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Biases affect all of us, and we are all prone to committing fallacious reasoning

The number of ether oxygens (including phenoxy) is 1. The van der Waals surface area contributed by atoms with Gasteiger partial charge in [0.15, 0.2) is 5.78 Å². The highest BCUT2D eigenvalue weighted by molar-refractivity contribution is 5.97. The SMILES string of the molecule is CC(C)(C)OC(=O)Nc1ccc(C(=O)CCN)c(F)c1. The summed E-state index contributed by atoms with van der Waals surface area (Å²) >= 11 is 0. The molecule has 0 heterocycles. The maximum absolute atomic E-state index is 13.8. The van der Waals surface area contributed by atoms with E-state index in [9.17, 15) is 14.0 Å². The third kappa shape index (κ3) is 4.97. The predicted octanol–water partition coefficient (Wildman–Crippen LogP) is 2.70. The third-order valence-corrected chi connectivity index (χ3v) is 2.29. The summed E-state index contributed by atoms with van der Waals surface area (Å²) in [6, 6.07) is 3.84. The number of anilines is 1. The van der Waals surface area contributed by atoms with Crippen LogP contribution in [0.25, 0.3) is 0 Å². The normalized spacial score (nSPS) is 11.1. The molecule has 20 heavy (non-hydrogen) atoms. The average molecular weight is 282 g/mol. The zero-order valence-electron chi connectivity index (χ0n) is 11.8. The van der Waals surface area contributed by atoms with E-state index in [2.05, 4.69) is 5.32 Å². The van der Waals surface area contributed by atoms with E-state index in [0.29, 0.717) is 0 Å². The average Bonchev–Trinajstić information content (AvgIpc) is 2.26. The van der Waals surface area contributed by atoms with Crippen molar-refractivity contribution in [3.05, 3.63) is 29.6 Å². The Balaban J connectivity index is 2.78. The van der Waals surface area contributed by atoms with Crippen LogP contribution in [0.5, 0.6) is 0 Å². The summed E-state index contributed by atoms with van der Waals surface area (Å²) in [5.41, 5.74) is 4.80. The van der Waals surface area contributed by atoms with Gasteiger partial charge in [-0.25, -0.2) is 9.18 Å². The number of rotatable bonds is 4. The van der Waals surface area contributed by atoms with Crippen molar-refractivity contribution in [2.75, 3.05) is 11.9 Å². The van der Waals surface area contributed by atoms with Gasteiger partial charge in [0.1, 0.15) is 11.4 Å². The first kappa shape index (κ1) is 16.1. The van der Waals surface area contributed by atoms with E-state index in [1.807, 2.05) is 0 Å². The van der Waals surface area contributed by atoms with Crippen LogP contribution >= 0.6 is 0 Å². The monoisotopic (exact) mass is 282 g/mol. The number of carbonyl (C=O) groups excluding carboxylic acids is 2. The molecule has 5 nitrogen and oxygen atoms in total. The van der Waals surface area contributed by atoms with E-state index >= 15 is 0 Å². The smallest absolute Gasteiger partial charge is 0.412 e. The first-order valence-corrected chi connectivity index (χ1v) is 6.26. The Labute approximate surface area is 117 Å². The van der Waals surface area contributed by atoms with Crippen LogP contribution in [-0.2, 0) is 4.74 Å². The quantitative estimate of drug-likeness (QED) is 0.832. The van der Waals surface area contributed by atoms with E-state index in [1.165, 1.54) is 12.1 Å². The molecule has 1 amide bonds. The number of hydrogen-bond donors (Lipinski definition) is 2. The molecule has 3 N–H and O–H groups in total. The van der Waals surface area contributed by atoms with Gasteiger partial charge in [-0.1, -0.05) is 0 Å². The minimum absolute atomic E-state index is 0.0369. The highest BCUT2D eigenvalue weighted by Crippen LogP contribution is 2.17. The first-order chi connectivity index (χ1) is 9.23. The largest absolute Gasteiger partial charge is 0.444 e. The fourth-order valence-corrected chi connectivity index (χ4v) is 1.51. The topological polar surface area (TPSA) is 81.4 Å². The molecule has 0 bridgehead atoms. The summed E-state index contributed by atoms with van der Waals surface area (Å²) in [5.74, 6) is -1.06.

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Biases affect all of us, and we are all prone to committing fallacious reasoning at times. This discussion allows us to investigate some of our own sources of biases and ways in which we may be prone to fall for fallacious reasoning. Prepare: Complete “The Parking Garage (Links to an external site.)Links to an external site.” and “Buying a Car (Links to an external site.)Links to an external site.” interactive modules. Read Chapters 8 of our book, paying special attention to ways in which people are affected by biases (including the sections “Stereotypes” and “Purpose and Potential Bias” in Chapter 8). Reflect: Think about why you made the choices you made in each scenario. Do those choices tell you anything about yourself and the way that you think? Would you do anything different if you were to do it again? Write: Based on your experiences in each scenario, address the following: Part 1: Why did you take the route you did in the parking garage scenario? Did you notice that you had preconceptions about different types of people and situations? Could those types of preconceptions ever lead to problematic inferences? Part 2: In the Buying a Car scenario, did you feel that the salesman had ulterior motives? Did they lead him to have any biases in terms of what he wanted you to purchase? Point out some of the biases that you have in real life. Are you an interested party when it comes to certain types of questions? How does that potentially cloud your judgment? Relate your answer to the content about biases in Chapter 8.EXAMPLE:PART 1 In the first interactive module, “The Parking Garage, I chose the second option or the elevator. I eliminated the first option since we’re described as being sick with a headache, and the teens in the stairway are making “raucous” noise. Since this means exceptionally loud, I figured it would probably make the headaches worse. Plus, being sick leads me to tend to avoid coming into contact with others to help reduce chances of spreading infection. I eliminated the third option since those stairs are too far to travel and requires the most work. It’s also dark, and this raises some worry. Again, since we’re supposed to be sick, I decided to try the easiest route. I chose the second option since it looks like it takes the least energy and only involves interaction with one person. It looks like the third option would be safest for others, but I also took my own situation into account too. I did have some preconceptions. First, I think I might have been biased against the teens since they’re being loud. While I felt it best to avoid contact for their sake, I also wondered why they were being so loud. This bias can lead to problematic situations in that it can lead to false beliefs. In this case, the teens are celebrating an academic victory, much like the teens overseas in one of the new Spider Man movies. This sounds like a good cause for celebration, so my bias could have led to false assumptions about their integrity. I did not think much about the man in baggy clothes by the elevator in the second scenario, but I did wonder why he was in dirty clothes to begin with. A bias here could have related to one about homeless people. I tend to try to avoid them in order to avoid panhandlers, and this can lead to false beliefs that could hinder initial communication. In this case, the man is merely a maintenance man who just replaced a broken light bulb. I notice that one of the worries I had with the third and final scenario is that it was described as “dark”. This description recalls a primal fear due to our evolutionary history. In this case, recall that appeals to fear are notoriously unreliable. This is why they’re typically classified as logical fallacies unless warranted. PART 2 In regards to the second interactive module this week, “Buying a Car”, I noticed that Duane ignored my requests to purchase a used car and only spent time trying to convince me to buy the car of his recommendation instead. Not coincidentally, this turned out to be the new car … the opposite car of my choosing. This is one way I think we can spot his bias, because apart from a sentence or two he only ever presents information for one side. For example, he only presents an argument for his choice and not yours. This limits your ability to make the most informed judgment based on all the facts. Here’s the argument he presented: P1: There is of course a manufacturer’s warranty. P2: A new car is worry free – it’s in perfect shape. P3: Your car will have better fuel efficiency and all the new safety features. P4: Who doesn’t like looking good in a new ride? P5: The great new car smell. C: It [new] is really the best way to go when buying a car. Relating his presentation to the material in our assigned reading this week, I noticed a few things. By choosing to focus on only the positive things about buying a new car, he may be guilty of cherry picking and so displaying a ‘selection bias’ (Hardy et al 8.1 2015). After all, he does state that new cars are “worry free – perfect shape”. This is misleading since a new car could theoretically have a problem while a used car is just as likely to be in great condition as long as it’s been maintained properly too. He also urges you to buy a new car “because you’ll look cooler” and this introduces a kind of ‘bandwagon effect’ (Hardy et al 8.1 2015) or interest to be popular and do what “everyone else is doing…” He also uses some rhetorical devices in his pitch. Notice how his claims in support of a new car are stated as matters of fact when they are not actually guaranteed by anything, i.e. perfect shape, etc. This is an example of a proof surrogate device (Hardy el al 8.2 2015). We could ask him, “how many of their new and used cars are serviced for problems after their sales?” This would allow us to make a comparative judgment about the quality of the used vs new cars on the lot. Of course, he doesn’t present any evidence to support his claims. This material related to biases I have in my own life, because I tend to favor sources in research with which I already agree. This is called a confirmation bias, and as a result I tend to be more selective of sources favorable to my own positions, assumptions, and ideas. I’m definitely and interest party when it comes to questions to which I already have a stronger commitment about the answers. This can potentially cloud my judgment in that it makes it harder to accept the truth of opposing claims. For this reason, it takes some effort and being deliberate and disciplined in applying the material we’ve been learning about in order to minimize the effects my own biases have on my critical judgments. Doing so will help me learn easier and continue to grow. This should also help in face-to-face communication in that it promotes a sociable charity towards the ideas of others, especially when people disagree.